Bop Street Records owner Dave Voorhees, exhausted at the prospect of boxing up and moving nearly half a million records when his Ballard Avenue store relocates to Market Street.

Teamsters Local 174 has agreed to end its strike and will return to work for Waste Management, picking up trash, yard waste and recycling in King and Snohomish counties.

Seattle Public Utilities advised its Friday customers to put out their garbage, yard waste and recycling before 7 a.m. on April 23.

Customers whose collections were missed due to the strike on Wednesday and Thursday may set out up to twice their garbage, yard waste and recycling on their next regular collection day, at no additional cost, according to Seattle Public Utilities.

Missed recycling should be set out on customers’ next recycling day, which would be in two weeks.

According to Waste Management, it will collect commercial garbage and recyclables as soon as possible, with priority to accounts like hospitals and nursing homes, where public health and safety is a priority.

Waste Management workers began their strike at 10:30 a.m. on April 21.

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Photo credit: 
Keith Daigle

Waste Management workers' strike, which began at 10:30 a.m. April 21, ended April 22.

Waste Management garbage haulers went on strike at 10:30 a.m. on April 21 when, according to Waste Management workers, the company was no longer willing to discuss the terms of their contract with their union, Teamsters Local 174.

Waste Management states on its Web site they expect regular garbage service to resume April 22. But, the union has said it will continue to strike until Allied Waste agrees to negotiate the contract again in good faith.

Approximately 1,600 people applied to be drivers in case of a strike in early April, but the company has not announced if and what their plans are to continue garbage service during the strike.

The strike affects garbage and yard waste pickup for 1 million people in King and Snohomish counties, including residents of Ballard, Greenwood, Fremont and Phinney.

According to Seattle Public Utilities, the yard waste of 18,000 northwest and south Seattle residents, who normally have yard waste service on Wednesday, was not picked up. Waste Management has asked the people affected to leave their garbage out for next week.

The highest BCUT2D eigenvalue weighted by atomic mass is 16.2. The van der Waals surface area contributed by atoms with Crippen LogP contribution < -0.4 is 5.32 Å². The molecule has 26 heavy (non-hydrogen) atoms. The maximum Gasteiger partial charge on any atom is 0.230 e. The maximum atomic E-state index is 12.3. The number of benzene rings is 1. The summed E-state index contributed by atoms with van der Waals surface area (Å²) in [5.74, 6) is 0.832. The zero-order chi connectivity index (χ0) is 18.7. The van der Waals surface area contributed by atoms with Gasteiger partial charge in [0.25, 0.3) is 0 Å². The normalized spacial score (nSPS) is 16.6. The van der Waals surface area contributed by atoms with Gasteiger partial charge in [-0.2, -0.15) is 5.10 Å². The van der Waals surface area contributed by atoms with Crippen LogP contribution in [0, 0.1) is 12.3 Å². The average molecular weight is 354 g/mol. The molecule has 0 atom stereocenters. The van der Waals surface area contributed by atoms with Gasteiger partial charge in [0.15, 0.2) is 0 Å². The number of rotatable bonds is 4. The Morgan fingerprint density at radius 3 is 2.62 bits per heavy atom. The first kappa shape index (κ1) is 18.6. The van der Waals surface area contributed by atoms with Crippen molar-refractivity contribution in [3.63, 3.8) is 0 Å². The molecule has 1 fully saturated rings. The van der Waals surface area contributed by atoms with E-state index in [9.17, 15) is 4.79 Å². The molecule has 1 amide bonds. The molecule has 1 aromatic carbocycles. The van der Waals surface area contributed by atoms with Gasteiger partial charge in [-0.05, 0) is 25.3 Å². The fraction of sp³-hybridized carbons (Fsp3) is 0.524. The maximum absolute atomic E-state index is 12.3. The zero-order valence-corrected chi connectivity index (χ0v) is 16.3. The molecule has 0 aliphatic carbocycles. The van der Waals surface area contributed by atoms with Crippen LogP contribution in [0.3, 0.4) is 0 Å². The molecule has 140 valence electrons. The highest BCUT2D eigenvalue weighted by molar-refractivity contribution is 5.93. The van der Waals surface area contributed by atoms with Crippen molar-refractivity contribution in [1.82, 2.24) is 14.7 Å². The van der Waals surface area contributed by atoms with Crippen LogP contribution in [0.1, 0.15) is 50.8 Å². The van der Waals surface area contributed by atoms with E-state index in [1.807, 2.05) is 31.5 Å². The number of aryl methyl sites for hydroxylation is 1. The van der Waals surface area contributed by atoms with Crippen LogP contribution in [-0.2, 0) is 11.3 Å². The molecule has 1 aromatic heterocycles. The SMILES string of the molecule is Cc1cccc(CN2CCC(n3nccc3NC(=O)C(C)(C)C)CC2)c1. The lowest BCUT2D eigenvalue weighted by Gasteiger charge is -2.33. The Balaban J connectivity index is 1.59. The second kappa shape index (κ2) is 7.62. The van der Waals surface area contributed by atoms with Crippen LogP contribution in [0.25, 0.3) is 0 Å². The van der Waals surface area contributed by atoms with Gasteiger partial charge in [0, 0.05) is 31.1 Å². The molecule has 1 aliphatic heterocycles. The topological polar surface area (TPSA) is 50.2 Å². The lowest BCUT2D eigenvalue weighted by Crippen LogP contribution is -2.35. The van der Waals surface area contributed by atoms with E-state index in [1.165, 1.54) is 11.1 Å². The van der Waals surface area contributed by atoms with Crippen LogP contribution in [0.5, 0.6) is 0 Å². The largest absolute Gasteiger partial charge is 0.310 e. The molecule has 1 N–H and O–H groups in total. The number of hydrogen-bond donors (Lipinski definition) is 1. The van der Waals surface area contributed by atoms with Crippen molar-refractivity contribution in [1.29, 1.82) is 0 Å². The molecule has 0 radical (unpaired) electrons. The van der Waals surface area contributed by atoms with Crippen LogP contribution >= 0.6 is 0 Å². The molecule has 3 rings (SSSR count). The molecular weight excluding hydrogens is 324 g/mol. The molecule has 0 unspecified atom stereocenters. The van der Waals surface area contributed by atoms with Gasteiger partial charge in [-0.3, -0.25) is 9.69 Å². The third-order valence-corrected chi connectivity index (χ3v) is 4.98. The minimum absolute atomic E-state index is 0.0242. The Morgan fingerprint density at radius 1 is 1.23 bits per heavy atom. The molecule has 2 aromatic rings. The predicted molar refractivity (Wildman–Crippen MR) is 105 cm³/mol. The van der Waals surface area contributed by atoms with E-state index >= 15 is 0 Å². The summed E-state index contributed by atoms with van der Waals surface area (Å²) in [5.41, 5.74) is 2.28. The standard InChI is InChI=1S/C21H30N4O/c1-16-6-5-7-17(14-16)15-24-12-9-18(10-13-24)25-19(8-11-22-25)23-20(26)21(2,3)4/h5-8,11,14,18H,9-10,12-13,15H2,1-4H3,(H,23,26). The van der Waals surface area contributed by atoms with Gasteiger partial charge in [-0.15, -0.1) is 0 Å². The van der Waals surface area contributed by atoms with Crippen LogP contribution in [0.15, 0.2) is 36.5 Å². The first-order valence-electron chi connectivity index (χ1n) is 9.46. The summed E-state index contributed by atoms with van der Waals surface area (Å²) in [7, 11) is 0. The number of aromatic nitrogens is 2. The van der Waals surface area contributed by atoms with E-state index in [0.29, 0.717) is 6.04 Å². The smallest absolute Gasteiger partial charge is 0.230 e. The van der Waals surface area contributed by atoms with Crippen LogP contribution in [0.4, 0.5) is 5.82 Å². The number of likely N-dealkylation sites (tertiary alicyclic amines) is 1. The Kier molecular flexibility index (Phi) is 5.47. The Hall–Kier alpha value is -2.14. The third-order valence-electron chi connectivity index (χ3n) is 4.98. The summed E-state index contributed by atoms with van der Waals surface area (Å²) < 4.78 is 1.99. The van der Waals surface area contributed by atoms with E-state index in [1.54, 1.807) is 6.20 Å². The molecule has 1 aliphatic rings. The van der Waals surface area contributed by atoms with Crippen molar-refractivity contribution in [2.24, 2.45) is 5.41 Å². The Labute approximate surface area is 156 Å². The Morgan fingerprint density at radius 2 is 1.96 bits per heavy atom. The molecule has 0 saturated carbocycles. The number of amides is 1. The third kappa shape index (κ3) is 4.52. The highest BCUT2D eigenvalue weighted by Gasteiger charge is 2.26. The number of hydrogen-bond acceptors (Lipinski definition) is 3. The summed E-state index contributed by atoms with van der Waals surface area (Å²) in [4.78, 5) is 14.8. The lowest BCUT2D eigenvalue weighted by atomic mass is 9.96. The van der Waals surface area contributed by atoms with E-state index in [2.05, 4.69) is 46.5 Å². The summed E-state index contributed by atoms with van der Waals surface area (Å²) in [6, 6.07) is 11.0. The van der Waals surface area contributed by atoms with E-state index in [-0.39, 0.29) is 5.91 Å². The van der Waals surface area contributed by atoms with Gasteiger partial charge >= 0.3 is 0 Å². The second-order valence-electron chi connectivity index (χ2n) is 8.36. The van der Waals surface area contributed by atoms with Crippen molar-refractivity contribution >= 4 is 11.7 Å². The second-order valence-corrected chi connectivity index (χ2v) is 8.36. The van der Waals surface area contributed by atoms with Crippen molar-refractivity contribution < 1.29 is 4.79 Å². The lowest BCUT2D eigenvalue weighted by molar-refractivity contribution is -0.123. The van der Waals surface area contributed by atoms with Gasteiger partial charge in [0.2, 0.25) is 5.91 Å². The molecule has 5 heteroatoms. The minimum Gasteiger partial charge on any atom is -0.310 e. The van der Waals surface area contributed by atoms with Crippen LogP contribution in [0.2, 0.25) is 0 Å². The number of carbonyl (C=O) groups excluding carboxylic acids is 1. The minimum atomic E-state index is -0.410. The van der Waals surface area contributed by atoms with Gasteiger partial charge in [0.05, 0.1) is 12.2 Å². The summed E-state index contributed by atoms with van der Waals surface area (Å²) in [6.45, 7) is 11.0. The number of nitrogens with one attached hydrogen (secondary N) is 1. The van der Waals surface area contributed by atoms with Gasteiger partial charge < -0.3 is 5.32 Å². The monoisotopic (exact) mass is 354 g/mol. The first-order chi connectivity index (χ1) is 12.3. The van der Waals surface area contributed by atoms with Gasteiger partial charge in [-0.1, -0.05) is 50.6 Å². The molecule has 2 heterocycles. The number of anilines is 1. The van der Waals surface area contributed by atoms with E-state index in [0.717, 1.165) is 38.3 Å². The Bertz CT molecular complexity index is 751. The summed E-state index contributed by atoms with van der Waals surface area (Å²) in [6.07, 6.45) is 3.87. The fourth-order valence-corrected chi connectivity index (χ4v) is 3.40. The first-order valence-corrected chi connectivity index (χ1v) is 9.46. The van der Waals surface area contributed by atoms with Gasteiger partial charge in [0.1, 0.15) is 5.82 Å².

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Photo credit: 
Keith Daigle

Waste Management workers went on strike April 21, affecting the garbage service of more than 1 million residents in King and Snohomish counties.

Jefferson Square and Admiral Safeway helped children with eScrip

Holy Rosary School in West Seattle honored Safeway for their generous contributions with special presentations to store managers recently. Children from Holy Rosary presented Jefferson Square store manager Dave Dupuy with a certificate, thanking him for the generous contributions contributed with his help to the children at Holy Rosary. The same was presented to Amy Hill, manager at the Admiral Safeway.

At Holy Rosary School, Safeway eScrip directly supports the greatest needs. eScrip contributes to our operating budget which helps keep tuition affordable for all families, compensates our faculty and staff at a just and equitable salary, and continuously improves the learning opportunities for our students.

Photo credit: 
Holy Rosary

Left to right (top photo) Kiana, Amy Hill of Safeway, Katie, and Eastyn

Elliott Snyder is a young man with artistic talent and vision.
A 17-year-old high school senior and Running Start student at Highline Community College in Des Moines, Snyder has started his own business. Called "Overcast Clothing Co.," the company designs and sells Northwest specific t-shirts, hoodies and more.
"I didn't expect it to get as popular as soon as it has...or take off as much as it has," said Snyder, who had over 90 orders for t-shirts and hoodies within a week of making his first design available.

As to why these t-shirts are so popular, the overwhelming response is that they are unique, visually striking and creative, according to Snyder.
Snyder described his idea to design t-shirts as a sudden intuitive leap of understanding.
"I'm always looking for cool t-shirts. It came to me in an epiphany that I could make better t-shirts than the ones I was looking at," said Snyder. "I made one design and a lot of people were interested. So now I'm making more.
"Ever since I was in preschool, I would doodle all the time."

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Photo credit: 
Photo by Julia Livingston

Elliott Snyder models one of the t-shirts he designed

In honor of its 100th year of nonprofit service, Swedish Medical Center wants to recognize some of its patients through a search for photos of babies born at any birthing center now part of Swedish Health Services, including Swedish Hospital (Swedish First Hill, Swedish Ballard and Swedish Cherry Hill), Doctors Hospital, Seattle General Hospital, Ballard General Hospital, Ballard Community Hospital and Providence Seattle Medical Center.

Since opening its doors in 1910, more than 200,000 babies have been born at Swedish Medical Center. Last year alone, there were more than 7,400 babies born at Swedish’s First Hill and Ballard campuses.

“Swedish is iconic in the community as a place to have your baby,” Cal Knight, president and chief operating officer at Swedish Medical Center, said in a press release. “We often meet people in the community who are proud to tell us they were born at Swedish or had their children here.”

How to Enter the “I’m a Swedish Baby” Photo Contest

Entries for the cutest Swedish baby photo contest will be accepted online through June 1.

Photo credit: 
Michael Harthorne